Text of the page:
Kate Zernike and Michael T. Kaufman wrote in the New York Times: “Newspapers have quoted anonymous sources — particularly an unidentified Lebanese barber — about a wild period of drinking and womanizing in Bin Laden’s life. But by most accounts he was devout and quiet. [Source: Kate Zernike and Michael T. Kaufman, New York Times, May 2, 2011]
Batarfi told Bergen: “Even after his marriage, for a year or so he was still living in his mother’s house. Later on, after he got his first child, it seems like it was too tight a place for him, especially since he was planning to marry another woman. So they moved to a building in the Al-Aziziyah district [in Jidda]. He gave each wife an apartment. I visited him once and I saw that they were bare apartments. I mean, I wouldn’t live there myself. Very humble.” [Source: Peter Bergen, Vanity Fair, January 2006]
Osama bin Laden in the West?
Some say that during his teenage years, Bin Laden also went on family vacations to Denmark, Sweden and Britain. Other say he has never been to the West. He has limited his travels to the Arabian peninsula, Syria, Pakistan, Afghanistan and Sudan. Reports that he traveled to the Philippines and Azerbaijan and that was a playboy in London they say are not true.
Steve Coll wrote in The New Yorker that according to Batarfi: On occasion, he joined gatherings of the larger bin Laden clan. By the early nineteen-seventies, this group, on his father’s side of the family, included a number of half brothers who had studied abroad, in places such as Lebanon and England. Some of Osama’s older half brothers had traveled to Europe and, occasionally, the United States.[Source: Steve Coll, The New Yorker, December 12, 2005]
Christina Akerblad, former owner of the Hotel Astoria in the town of Falun, Sweden, told Bergen that in 1970 Salem bin Laden, in his mid-20s, and his younger brother Osama paid a visit: They came with a big Rolls-Royce, and it was forbidden to park the car outside the building in this street. But they did it, and [my husband and I] said to them, You have to pay [a fine] for every day and every hour you are staying outside this hotel, but they said, “Oh, it doesn’t matter — it’s so funny to go to the police station and to talk with the police. We will stay where we are.” It was like a joke to them. They had so much money they didn’t know how much money they had. I asked them how they had managed to come to Sweden with this enormous Rolls-Royce. They said, “We have our plane.” [Source: Peter Bergen, Vanity Fair, January 2006]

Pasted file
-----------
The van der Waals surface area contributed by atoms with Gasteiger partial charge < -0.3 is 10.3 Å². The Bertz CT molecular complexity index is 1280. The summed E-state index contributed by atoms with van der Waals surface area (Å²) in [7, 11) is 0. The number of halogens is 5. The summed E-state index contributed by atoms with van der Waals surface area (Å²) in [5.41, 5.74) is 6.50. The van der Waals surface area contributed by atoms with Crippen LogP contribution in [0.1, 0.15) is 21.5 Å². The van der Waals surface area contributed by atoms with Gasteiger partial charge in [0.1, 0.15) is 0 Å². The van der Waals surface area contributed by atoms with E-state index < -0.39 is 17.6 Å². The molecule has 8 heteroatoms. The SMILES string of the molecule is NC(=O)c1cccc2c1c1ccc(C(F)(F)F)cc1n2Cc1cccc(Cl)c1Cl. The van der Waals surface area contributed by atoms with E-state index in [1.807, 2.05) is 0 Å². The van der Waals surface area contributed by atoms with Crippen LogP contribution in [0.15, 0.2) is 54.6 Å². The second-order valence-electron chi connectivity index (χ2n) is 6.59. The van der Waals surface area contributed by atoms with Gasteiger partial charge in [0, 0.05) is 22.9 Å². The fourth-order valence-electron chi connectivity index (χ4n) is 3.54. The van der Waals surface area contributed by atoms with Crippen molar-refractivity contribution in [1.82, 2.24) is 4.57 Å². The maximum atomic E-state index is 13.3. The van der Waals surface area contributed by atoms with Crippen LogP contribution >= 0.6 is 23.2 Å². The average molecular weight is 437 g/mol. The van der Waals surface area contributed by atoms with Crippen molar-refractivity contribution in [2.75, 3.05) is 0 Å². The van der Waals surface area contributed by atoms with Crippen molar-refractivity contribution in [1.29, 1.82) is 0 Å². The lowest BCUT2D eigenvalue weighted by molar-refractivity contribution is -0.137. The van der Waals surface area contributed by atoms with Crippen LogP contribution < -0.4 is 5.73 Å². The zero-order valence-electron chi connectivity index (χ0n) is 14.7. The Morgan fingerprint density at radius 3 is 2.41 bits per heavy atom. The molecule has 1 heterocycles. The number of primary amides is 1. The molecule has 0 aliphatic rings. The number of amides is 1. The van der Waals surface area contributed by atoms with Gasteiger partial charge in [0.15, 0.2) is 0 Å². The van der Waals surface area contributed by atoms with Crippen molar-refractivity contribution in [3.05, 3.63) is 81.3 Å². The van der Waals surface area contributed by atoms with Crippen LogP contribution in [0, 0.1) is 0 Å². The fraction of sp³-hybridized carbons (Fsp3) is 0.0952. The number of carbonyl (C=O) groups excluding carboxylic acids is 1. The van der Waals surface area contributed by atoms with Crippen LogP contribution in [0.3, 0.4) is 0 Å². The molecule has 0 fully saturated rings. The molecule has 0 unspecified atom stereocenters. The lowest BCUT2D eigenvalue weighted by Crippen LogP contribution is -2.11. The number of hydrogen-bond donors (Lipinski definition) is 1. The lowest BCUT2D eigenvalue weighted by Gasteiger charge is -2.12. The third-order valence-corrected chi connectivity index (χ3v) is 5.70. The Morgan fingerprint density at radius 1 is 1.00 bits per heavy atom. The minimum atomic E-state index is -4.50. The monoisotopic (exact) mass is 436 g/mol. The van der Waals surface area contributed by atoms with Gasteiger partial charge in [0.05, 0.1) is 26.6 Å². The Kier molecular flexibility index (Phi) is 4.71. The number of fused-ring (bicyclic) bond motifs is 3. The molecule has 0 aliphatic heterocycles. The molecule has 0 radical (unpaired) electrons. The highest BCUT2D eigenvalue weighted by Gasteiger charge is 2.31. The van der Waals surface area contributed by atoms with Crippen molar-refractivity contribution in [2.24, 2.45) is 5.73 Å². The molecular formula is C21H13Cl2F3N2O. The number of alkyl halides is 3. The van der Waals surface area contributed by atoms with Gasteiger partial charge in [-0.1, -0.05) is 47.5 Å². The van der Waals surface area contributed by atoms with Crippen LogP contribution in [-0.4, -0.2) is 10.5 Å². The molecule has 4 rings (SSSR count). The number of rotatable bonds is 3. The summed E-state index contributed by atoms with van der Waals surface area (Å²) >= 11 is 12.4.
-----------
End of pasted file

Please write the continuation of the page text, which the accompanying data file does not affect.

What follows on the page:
They stayed one week. They were dressed very exclusive. They had two double rooms. They slept in one bed and on the other bed they had their bags. On Sunday, I had no cleaner at the hotel, so I took care of the room myself, and I was shocked because in the big bag they had lots of white, expensive shirts from Dior and Yves Saint Laurent. When they had [worn] the shirt once, they dropped it. So the cleaner had taken these shirts to wash them, but they said, “No, we are just using them once, so you can [have] them if you want.”
A Spanish women says she met Osama bin Laden in 1971 in Oxford, England, where he was attending language school with two of his brothers. She described him as a “deep” and “wonderful teenager” who found the foreigners in England “a bit crazy.”
Carmen bin Ladin, former wife of Yeslam bin Ladin, Osama’s older half-brother, said Osama bin Laden came to visit them in Britain. In her 2004 book, Inside the Kingdom she wrote: One day, Yeslam’s younger brother Osama came to visit. Back then he was a young student attending King Abdul Aziz University in [Jidda], respected in the family for his stern religious beliefs, and recently married to a Syrian niece of his mother’s. Catching sight of Osama and his [adult] nephew Mafouz, I smiled and asked them in. “Yeslam is here,” I assured them, but Osama snapped his head away when he saw me and glared back towards the gate. “No, really,” I insisted. “Come in.” In Saudi culture, any man who might one day become your husband is not supposed to see you unveiled. Osama was among those men who followed the rule strictly. [Source: Peter Bergen, Vanity Fair, January 2006]